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Happ sees pitch count rise early vs. patient Canada

MLB.com

DUNEDIN, Fla. -- Blue Jays left-hander J.A. Happ threw 44 pitches in his start against Team Canada on Tuesday at Florida Exchange Stadium. That was about what he expected. He just didn't anticipate that he'd throw them all in 1 1/3 innings.

"I got the pitches in, but not the distance," Happ said after giving up three runs, two earned, in Canada's 7-1 win.

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DUNEDIN, Fla. -- Blue Jays left-hander J.A. Happ threw 44 pitches in his start against Team Canada on Tuesday at Florida Exchange Stadium. That was about what he expected. He just didn't anticipate that he'd throw them all in 1 1/3 innings.

"I got the pitches in, but not the distance," Happ said after giving up three runs, two earned, in Canada's 7-1 win.

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Happ won 20 games for Toronto last year, so he's certainly not panicking.

"My fastball command was not great," he said. "I wouldn't be real happy if I was going into the season tomorrow, feeling the way I felt out there.

"But that's why we go through these steps. I look forward to tinkering a little bit and keep trying to get to the point where I'm a little closer. In Spring Training you're going to have ups and downs and some weird things happen. I'm not overly concerned."

Manager John Gibbons noted that, at 34, Happ doesn't throw quite as hard as he used to. That makes command more important.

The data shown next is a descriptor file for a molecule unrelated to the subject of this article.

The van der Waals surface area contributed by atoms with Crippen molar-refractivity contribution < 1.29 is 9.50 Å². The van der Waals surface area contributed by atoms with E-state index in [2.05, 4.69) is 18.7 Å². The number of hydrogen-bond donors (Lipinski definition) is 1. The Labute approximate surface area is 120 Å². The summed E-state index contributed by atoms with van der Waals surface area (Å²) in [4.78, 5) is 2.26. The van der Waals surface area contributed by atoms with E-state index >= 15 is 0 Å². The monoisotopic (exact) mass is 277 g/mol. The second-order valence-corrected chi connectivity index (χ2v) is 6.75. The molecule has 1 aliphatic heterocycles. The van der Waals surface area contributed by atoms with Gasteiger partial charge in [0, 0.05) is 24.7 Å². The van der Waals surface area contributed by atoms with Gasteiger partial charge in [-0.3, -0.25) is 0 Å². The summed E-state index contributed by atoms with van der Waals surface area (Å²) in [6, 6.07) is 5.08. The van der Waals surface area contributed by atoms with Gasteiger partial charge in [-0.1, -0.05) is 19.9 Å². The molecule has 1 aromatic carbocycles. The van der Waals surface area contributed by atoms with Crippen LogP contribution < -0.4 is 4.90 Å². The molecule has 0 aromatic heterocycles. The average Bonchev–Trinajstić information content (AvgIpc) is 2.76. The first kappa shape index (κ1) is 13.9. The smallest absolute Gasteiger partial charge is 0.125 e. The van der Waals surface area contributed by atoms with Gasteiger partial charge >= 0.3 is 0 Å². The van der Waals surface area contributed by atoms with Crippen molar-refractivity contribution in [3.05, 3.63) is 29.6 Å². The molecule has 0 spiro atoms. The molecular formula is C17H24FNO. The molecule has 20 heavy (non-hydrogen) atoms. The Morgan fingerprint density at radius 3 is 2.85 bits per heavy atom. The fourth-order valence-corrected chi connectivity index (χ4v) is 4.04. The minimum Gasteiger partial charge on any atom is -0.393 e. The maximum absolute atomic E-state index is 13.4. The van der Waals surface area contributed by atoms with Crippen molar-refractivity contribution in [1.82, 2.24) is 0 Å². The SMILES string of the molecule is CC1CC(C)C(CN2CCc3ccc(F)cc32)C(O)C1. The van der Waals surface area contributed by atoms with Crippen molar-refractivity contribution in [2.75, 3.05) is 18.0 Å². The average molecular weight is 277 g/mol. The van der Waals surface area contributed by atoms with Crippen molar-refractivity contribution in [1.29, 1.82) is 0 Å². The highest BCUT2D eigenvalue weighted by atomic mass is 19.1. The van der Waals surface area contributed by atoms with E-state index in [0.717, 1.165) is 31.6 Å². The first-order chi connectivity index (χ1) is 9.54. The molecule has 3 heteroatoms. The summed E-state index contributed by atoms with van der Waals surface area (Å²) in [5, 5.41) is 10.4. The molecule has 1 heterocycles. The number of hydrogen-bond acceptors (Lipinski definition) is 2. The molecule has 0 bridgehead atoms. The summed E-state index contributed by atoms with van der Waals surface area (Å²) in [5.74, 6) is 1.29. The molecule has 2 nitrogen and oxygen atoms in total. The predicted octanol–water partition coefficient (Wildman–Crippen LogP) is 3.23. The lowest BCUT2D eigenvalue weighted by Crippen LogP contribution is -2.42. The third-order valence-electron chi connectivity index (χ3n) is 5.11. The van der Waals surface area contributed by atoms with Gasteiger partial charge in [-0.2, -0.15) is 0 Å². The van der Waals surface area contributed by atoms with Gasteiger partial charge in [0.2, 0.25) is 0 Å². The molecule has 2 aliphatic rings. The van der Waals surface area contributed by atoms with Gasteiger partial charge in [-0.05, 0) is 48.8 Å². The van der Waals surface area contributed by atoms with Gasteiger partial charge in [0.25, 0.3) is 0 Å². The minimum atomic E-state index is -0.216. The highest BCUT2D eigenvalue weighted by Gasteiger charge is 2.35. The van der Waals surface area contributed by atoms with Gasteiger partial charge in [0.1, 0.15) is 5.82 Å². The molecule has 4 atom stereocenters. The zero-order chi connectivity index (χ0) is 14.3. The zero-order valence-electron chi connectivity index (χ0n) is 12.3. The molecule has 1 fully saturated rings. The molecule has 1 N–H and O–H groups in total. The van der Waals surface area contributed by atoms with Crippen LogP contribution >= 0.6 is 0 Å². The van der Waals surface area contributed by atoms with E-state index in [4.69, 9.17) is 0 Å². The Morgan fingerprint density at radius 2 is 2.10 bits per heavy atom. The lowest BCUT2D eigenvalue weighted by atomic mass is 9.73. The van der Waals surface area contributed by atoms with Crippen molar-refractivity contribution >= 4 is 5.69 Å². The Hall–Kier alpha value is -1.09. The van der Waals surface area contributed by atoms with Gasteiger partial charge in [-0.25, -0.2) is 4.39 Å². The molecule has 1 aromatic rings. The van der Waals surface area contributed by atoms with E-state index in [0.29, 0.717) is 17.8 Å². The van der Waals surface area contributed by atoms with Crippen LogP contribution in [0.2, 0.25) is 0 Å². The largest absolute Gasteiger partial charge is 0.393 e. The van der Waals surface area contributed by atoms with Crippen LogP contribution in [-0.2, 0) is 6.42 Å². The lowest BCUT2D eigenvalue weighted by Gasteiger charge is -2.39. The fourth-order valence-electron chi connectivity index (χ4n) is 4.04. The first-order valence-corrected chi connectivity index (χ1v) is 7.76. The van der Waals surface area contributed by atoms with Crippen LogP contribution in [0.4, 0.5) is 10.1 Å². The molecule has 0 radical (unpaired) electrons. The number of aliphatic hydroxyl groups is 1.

"That's going to get better as he goes along," Gibbons said. "He's a different kind of pitcher now than he used to be. He used to be a power guy. Now he's not that anymore. He still has that in there when he needs it, but he's really turned into a pitcher."

The fact that Happ was so successful last season allows the Blue Jays to relax, even if he struggles a little early.

"But if you can do it once, you can do it again," Gibbons said. "I know he believes that. It wasn't just like he was a guy who went out there and got a lot of runs. He pitched very, very well."

Happ walked two batters in the first after Dalton Pompey led off the inning by reaching on an error. The lefty speculated that Team Canada, who has had only one workout and will play just two exhibitions before opening the World Baseball Classic against the Dominican Republic on Thursday in Miami, might have been extra patient at the plate.

"I thought I was making some pitches," he said. "It looked like they came in wanting to see some pitches. And I certainly showed them a lot. It seemed like they were going to be pretty patient for the most part, trying to see that live pitching to be prepared."

Video: CAN@TOR: Malo reaches on infield single to first

Happ also didn't help himself in the second when Jonathan Malo hit a grounder to first base and reached when the pitcher didn't cover the bag.

"I think I didn't recognize how softly it was hit," Happ said. "I kind of came off with my momentum toward third a little more than I normally do and a little more than I should, and I got caught in between. That can't happen. I've got to be over there."

Worth noting
Gibbons still expects third baseman Josh Donaldson (strained calf) to be ready by Opening Day, but he isn't so sure about second baseman Devon Travis (knee).

"I don't know when he's going to be back and ready to go," the manager said. "It's one of those things. If it costs him a couple weeks or whatever it might be at the beginning of the regular season, so be it. As long as we get him back and he can get [most of] a full year in. To be honest with you, I expected him to be a little further along than he is. But don't read anything into that. We're just going to be cautious."

Paul Hagen is a reporter for MLB.com.

Toronto Blue Jays, J.A. Happ